I made this compilation for an evening on Helmut Newton's relation to surrealims and feminine desire organized by FOAM, photography museum Amsterdam in June 2016. The evening also included talks by Catriona McAra (writer of Sadeian Woman: Erotic Violence in Surrealist Spectacle), Marijke Peyser (guest curator Boijmans van Beuningen) and Matthias Harder (curator Helmut Newton Foundation).
Mercury is heavy, dark and full of secrets, hiding many faces. Where tin is a very friendly and light metal, that seems to sympathize with humanity, absorbing its sorrows and pains, wanting to become human from the outside, mercury’s spirit penetrates more deeply into the body and soul of everything it touches, operating as the great transformer. It is for this reason that mercury plays such an important role in alchemy, a dimension that I have tried to honor in this compilation. Mercury can designate (Egyptian) Toth, (Greek) Hermes or (Roman) Mercury, the messenger of the ancient mythological Gods; it is also the name of the planet closest to the sun (and hence considered as messenger of the sun); and it is the name of the silvery liquid metal mercury (Hg), also known as quicksilver. Mercury is obtained from an orange rock cinnabar, which turns into an orange-red powder when grounded and which releases liquid mercury when heated. What is very special is that when mercury is synthesized again with sulpher, an artificial red powder, called vermillion, re-appears. Natural cinnabar and artificial vermillion have been known since ancient times for their use as pigment, mercury has been and still is used as a “magnet for gold” in gold mining. However, mercury is very poisonous; it attacks the nervous system (and many other bodily functions) directly, and makes you go insane.
An Indefinite Corpse Experiment in Digital Alchemy
Emerald Transmutations is an experiment in digital alchemy inspired by the surrealist parlour game Exquisite Corpse and by the Emerald Tablets, the foundational hermetic text in Western alchemy. Starting with the “prima materia” of two scenes from celluloid film history, each transmuted scene was passed along between seven “digital alchemists” who each performed a process of transmutation on the material in an attempt to turn base metal into gold and to find “the philosopher’s stone." Each participant was only given the previous stage of the transmutation, together with a description of the next stage in the alchemical process, and asked to transform (and add to) the material according to their own insights. The final video presents the transformations in the order in which they have been applied, gradually processing the outer limits of indefinite vision (and eternal revision).
Tin is a friend, says Primo Levi in his Periodical Table. Because it melts at low temperature, almost like organic materials, that is ‘almost like us’. Moreover tin can scream (the weeping or crying of tin) and it can succumb to ‘tin pest’ (when it transforms into brittle grey matter). Perhaps it is also because of this ‘closeness to us’ that we find tin in Hans Christian Andersons “The Brave Tin Soldier” and in Frank Baums “tin man” in The Wizard of Oz; the tin soldier is hopelessly in love with a paper ballerina, and the tin man longs for a heart, so that he can really be human. In this compilation I follow tin, starting with its cry and transformation into grey tin, and also the tin soldiers, toys and robots play an important role. Tin is often found in alloys, with copper to form bronze, or pewter. Or with lead, in soldering, which is a main application of tin.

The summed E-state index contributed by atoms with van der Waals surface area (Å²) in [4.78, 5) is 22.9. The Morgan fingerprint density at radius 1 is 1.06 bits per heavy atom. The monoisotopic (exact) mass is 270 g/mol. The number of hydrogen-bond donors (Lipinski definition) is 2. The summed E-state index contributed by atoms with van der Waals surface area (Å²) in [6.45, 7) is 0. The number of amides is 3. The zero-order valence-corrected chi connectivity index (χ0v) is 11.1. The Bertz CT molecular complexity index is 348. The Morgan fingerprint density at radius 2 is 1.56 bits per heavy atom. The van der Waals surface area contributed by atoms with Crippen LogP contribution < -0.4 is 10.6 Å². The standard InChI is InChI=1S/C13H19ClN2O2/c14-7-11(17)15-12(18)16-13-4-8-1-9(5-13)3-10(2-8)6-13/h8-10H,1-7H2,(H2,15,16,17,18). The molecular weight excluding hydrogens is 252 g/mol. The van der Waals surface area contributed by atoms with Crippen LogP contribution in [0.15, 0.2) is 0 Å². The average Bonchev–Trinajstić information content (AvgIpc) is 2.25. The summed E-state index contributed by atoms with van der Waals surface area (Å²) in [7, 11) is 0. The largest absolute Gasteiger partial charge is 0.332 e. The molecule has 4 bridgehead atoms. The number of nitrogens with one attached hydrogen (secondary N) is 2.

Here's a link to the panel on Compulsive Patterns during the Worlding the Brain conference. The panel consisted of contributions by Damiaan Denys, Patricia Pisters, Max van der Linden and Andrew Gaedtke. The first two presentations have been recorded. See also the other recorded panels and for more information the Worlding the Brain 2016 website.
I never expected iron to be such a moving metal. Primo Levi’s “iron” story in his beautiful book The Periodic Table (first published in 1975 and in 2016 transformed into a gripping radio play by BBC radio 4) first made me reconsider iron. Therefore I start Follow the Iron with a homage to Levi who recalls his how his fellow chemistry student and friend Sandro who discovers “iron” as one of the substances of a powder they have been given to analyze: Habemus ferrum. (A later image from a chemistry lab in a documentary on British Steel works also is meant to evokes Levi at work as a chemist). Sandro speaks with a Piedmontese accent, is generous, brave and seems to be made of iron. He took Primo Levi into the mountains, leading him consciously into challenging encounters with the four elements. Levi is certain it helped him later on to survive under the bitter circumstances in the camps. It didn’t help Sandro: Sandro Delmastro, was killed fighting in the resistance in 1944. Levi’s iron memory is devastating.